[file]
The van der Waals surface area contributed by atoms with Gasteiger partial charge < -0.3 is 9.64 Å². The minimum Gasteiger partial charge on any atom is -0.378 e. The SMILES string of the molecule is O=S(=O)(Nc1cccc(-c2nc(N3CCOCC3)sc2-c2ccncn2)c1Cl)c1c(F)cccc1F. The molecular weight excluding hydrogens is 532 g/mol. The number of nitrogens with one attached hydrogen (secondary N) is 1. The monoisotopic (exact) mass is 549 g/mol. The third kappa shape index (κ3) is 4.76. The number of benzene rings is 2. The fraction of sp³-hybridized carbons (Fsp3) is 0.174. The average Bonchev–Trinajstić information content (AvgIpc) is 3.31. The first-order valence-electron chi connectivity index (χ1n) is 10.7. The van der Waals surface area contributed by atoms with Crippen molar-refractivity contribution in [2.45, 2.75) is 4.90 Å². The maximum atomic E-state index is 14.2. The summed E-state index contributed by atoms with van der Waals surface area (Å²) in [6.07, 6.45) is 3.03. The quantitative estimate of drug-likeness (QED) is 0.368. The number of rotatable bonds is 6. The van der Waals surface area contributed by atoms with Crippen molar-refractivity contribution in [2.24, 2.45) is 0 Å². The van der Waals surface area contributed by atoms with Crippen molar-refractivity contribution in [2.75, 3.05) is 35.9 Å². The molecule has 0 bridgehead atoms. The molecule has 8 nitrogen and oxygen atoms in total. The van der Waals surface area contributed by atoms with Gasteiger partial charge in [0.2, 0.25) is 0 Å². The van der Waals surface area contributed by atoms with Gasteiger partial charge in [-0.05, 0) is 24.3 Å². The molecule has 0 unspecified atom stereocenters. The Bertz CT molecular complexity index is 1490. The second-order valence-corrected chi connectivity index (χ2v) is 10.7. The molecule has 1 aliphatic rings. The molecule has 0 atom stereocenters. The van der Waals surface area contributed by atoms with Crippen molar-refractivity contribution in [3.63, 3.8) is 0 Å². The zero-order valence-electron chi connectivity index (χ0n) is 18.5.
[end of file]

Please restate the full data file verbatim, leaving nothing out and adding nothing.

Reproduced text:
The van der Waals surface area contributed by atoms with Gasteiger partial charge < -0.3 is 9.64 Å². The minimum Gasteiger partial charge on any atom is -0.378 e. The SMILES string of the molecule is O=S(=O)(Nc1cccc(-c2nc(N3CCOCC3)sc2-c2ccncn2)c1Cl)c1c(F)cccc1F. The molecular weight excluding hydrogens is 532 g/mol. The number of nitrogens with one attached hydrogen (secondary N) is 1. The monoisotopic (exact) mass is 549 g/mol. The third kappa shape index (κ3) is 4.76. The number of benzene rings is 2. The fraction of sp³-hybridized carbons (Fsp3) is 0.174. The average Bonchev–Trinajstić information content (AvgIpc) is 3.31. The first-order valence-electron chi connectivity index (χ1n) is 10.7. The van der Waals surface area contributed by atoms with Crippen molar-refractivity contribution in [2.45, 2.75) is 4.90 Å². The maximum atomic E-state index is 14.2. The summed E-state index contributed by atoms with van der Waals surface area (Å²) in [6.07, 6.45) is 3.03. The quantitative estimate of drug-likeness (QED) is 0.368. The number of rotatable bonds is 6. The van der Waals surface area contributed by atoms with Crippen molar-refractivity contribution in [2.24, 2.45) is 0 Å². The van der Waals surface area contributed by atoms with Crippen molar-refractivity contribution in [2.75, 3.05) is 35.9 Å². The molecule has 0 bridgehead atoms. The molecule has 8 nitrogen and oxygen atoms in total. The van der Waals surface area contributed by atoms with Gasteiger partial charge in [0.2, 0.25) is 0 Å². The van der Waals surface area contributed by atoms with Gasteiger partial charge in [-0.05, 0) is 24.3 Å². The molecule has 0 unspecified atom stereocenters. The Bertz CT molecular complexity index is 1490. The second-order valence-corrected chi connectivity index (χ2v) is 10.7. The molecule has 1 aliphatic rings. The molecule has 0 atom stereocenters. The van der Waals surface area contributed by atoms with Crippen molar-refractivity contribution in [3.63, 3.8) is 0 Å². The zero-order valence-electron chi connectivity index (χ0n) is 18.5.